By Dr. Gretta Pecl, University of Tasmania’s Institute for Marine and Antarctic Studies, The Australian Marine Adaptation Network
I was trained as a biologist in the traditional university-style: a focus on one-discipline. Most of my research over the 15 years since this formal training ended has focused on understanding the growth and movements of marine species. A lot involved work on cephalopods – squid, octopus and cuttlefish – creatures that are strongly influenced by environmental conditions, such as changes in water temperature.
Given my background as a marine scientist, I guess it was inevitable that I would become interested in species responses to climate change, and what we may be able to do to help best adapt to the subsequent impacts on marine ecosystems. Like many marine biologists, my existing skill set and experience was geared towards the detection of biological impacts and not really the development and assessment of adaptation options. I discovered very quickly that adaptation research was a whole new kettle of fish!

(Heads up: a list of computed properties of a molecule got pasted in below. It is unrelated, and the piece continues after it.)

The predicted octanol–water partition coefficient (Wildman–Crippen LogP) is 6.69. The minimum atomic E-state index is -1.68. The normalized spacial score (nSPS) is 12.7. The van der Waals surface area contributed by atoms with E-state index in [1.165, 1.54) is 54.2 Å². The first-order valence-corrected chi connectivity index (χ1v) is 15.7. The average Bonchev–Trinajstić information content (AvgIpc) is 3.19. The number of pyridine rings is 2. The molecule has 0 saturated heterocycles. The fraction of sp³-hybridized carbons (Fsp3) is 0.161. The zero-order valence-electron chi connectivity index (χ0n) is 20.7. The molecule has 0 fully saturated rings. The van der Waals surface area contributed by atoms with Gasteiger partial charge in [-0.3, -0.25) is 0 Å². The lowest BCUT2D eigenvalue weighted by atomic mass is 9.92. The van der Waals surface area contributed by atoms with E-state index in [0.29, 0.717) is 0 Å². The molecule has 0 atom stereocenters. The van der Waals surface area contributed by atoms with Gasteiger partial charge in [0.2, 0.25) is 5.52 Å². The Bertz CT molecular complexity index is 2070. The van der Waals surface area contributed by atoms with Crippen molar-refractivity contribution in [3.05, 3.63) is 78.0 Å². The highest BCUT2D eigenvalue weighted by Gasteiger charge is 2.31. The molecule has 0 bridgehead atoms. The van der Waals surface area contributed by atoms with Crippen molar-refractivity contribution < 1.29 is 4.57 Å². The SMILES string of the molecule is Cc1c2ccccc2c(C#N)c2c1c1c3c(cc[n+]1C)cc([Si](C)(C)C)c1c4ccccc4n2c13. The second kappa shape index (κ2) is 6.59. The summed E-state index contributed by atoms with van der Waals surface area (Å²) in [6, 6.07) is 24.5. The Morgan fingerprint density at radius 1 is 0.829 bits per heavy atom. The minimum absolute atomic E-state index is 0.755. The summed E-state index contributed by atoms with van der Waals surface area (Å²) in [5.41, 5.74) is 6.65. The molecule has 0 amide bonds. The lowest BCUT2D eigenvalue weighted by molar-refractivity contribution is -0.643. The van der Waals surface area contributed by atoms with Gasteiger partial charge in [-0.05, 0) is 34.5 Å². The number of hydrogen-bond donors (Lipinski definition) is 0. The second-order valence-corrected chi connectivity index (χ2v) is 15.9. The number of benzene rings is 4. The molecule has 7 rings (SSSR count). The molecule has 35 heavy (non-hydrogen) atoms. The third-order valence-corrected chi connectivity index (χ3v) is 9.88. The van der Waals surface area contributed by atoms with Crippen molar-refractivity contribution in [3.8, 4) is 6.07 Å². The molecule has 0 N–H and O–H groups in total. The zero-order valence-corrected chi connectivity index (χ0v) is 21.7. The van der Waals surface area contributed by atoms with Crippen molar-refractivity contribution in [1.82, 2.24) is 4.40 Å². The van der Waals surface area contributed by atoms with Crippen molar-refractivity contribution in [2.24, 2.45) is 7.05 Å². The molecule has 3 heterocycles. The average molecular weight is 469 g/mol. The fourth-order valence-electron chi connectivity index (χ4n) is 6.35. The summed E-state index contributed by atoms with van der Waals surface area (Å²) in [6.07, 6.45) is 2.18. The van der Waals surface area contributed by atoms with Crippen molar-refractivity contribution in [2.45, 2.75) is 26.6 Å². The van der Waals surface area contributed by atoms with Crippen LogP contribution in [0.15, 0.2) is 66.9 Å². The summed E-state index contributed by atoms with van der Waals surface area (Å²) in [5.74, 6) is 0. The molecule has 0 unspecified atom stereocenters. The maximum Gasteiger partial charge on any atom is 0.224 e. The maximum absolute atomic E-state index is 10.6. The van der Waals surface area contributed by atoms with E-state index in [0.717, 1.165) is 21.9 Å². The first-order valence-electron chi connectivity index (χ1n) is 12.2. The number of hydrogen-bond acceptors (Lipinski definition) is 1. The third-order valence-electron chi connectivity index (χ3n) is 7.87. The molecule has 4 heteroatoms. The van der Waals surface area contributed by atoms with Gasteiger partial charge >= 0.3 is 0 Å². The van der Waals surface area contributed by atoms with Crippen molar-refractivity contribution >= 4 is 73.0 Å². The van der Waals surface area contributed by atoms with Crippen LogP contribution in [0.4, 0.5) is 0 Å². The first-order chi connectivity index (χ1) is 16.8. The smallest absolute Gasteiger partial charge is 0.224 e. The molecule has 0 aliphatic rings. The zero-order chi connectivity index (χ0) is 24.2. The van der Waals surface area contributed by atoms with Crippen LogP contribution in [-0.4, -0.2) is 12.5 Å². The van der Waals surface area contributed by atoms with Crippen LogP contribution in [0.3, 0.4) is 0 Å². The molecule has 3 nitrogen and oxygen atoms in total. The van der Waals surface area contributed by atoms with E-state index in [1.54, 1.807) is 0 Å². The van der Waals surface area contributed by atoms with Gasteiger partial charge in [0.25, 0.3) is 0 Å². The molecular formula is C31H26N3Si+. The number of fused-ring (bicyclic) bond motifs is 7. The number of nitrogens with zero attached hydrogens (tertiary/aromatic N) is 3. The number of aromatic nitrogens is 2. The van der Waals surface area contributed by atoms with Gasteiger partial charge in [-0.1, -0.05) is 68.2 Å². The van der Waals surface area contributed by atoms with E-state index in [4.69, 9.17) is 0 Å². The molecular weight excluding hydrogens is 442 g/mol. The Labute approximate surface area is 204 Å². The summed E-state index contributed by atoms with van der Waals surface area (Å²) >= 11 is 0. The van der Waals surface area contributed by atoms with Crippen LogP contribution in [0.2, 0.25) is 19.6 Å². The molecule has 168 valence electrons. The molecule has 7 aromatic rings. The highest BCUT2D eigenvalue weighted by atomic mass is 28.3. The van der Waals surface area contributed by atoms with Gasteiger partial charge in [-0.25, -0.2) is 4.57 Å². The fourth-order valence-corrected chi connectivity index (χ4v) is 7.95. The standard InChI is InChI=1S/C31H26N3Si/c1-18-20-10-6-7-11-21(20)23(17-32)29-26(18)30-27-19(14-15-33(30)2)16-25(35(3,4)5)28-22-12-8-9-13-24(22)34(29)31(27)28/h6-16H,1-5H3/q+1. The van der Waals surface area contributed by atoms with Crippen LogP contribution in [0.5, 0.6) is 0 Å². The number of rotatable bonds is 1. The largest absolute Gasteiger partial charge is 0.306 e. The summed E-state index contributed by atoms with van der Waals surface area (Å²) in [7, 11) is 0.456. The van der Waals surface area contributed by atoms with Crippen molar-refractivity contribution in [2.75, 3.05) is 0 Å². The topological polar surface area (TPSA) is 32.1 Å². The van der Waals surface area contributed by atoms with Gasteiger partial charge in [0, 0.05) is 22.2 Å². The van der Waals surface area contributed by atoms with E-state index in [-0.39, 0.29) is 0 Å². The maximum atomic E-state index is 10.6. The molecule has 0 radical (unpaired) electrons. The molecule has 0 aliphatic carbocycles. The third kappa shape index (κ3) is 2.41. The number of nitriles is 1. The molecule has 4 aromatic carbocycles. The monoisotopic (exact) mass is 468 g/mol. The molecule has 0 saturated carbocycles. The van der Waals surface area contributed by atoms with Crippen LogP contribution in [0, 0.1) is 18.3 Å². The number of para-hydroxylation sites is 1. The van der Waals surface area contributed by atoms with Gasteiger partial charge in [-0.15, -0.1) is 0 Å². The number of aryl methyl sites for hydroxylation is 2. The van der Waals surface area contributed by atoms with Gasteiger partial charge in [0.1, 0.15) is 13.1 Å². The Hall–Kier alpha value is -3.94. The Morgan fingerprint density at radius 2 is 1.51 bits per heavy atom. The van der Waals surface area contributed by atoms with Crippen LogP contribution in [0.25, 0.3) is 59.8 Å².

My first opportunity to concentrate on adaptation research was through leading the East Coast Tasmanian Rock Lobster Fishery Vulnerability Assessment, a large collaborative project with an interdisciplinary team of 10 fabulous people put together by my supervisor Associate Professor Stewart Frusher. Up until this point, my (misguided) definition of ‘interdisciplinary’ was using different scientific techniques to address a particular biological question – for example, using both microchemistry AND acoustic tracking to examine animal movement. Our team for the rock lobster project involved an oceanographer, ecologists, fisheries scientists, a population modeller, economists, a social researcher, governance experts, and resource managers. Additionally (and thankfully!), we designed it as a ‘participatory’ project as well – involving stakeholders – the fishers – from the very early design phase and liaising with them throughout the project. For some people, working with all these different groups might not be new, but for many scientists, work that is both interdisciplinary (in the true sense), and highly participatory, is a relatively new area.